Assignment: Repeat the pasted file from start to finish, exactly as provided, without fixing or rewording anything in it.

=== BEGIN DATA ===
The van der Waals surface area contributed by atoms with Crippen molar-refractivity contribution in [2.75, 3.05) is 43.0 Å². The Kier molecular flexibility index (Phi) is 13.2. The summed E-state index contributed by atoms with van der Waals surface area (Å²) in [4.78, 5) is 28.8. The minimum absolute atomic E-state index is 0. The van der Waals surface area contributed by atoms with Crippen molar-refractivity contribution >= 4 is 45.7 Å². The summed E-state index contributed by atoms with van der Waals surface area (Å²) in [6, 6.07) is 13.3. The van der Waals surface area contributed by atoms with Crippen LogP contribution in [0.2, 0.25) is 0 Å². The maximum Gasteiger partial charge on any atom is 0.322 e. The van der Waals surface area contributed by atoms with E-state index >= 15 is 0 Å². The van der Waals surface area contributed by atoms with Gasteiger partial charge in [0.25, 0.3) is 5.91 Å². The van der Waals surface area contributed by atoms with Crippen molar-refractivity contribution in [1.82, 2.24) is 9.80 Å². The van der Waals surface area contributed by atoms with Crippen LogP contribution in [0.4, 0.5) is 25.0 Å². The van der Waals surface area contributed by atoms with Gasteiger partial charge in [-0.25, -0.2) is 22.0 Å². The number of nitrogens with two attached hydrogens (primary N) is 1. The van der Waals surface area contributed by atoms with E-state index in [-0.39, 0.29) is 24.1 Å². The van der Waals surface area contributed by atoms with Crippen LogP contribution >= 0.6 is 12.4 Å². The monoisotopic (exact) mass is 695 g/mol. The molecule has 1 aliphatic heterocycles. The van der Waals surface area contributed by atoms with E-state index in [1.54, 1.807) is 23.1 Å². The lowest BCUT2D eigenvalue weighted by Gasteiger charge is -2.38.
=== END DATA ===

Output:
The van der Waals surface area contributed by atoms with Crippen molar-refractivity contribution in [2.75, 3.05) is 43.0 Å². The Kier molecular flexibility index (Phi) is 13.2. The summed E-state index contributed by atoms with van der Waals surface area (Å²) in [4.78, 5) is 28.8. The minimum absolute atomic E-state index is 0. The van der Waals surface area contributed by atoms with Crippen molar-refractivity contribution >= 4 is 45.7 Å². The summed E-state index contributed by atoms with van der Waals surface area (Å²) in [6, 6.07) is 13.3. The van der Waals surface area contributed by atoms with Crippen LogP contribution in [0.2, 0.25) is 0 Å². The maximum Gasteiger partial charge on any atom is 0.322 e. The van der Waals surface area contributed by atoms with E-state index >= 15 is 0 Å². The van der Waals surface area contributed by atoms with Gasteiger partial charge in [0.25, 0.3) is 5.91 Å². The van der Waals surface area contributed by atoms with Crippen molar-refractivity contribution in [1.82, 2.24) is 9.80 Å². The van der Waals surface area contributed by atoms with Crippen LogP contribution in [0.4, 0.5) is 25.0 Å². The van der Waals surface area contributed by atoms with Gasteiger partial charge in [-0.25, -0.2) is 22.0 Å². The number of nitrogens with two attached hydrogens (primary N) is 1. The van der Waals surface area contributed by atoms with E-state index in [-0.39, 0.29) is 24.1 Å². The van der Waals surface area contributed by atoms with Crippen LogP contribution >= 0.6 is 12.4 Å². The monoisotopic (exact) mass is 695 g/mol. The molecule has 1 aliphatic heterocycles. The van der Waals surface area contributed by atoms with E-state index in [1.54, 1.807) is 23.1 Å². The lowest BCUT2D eigenvalue weighted by Gasteiger charge is -2.38.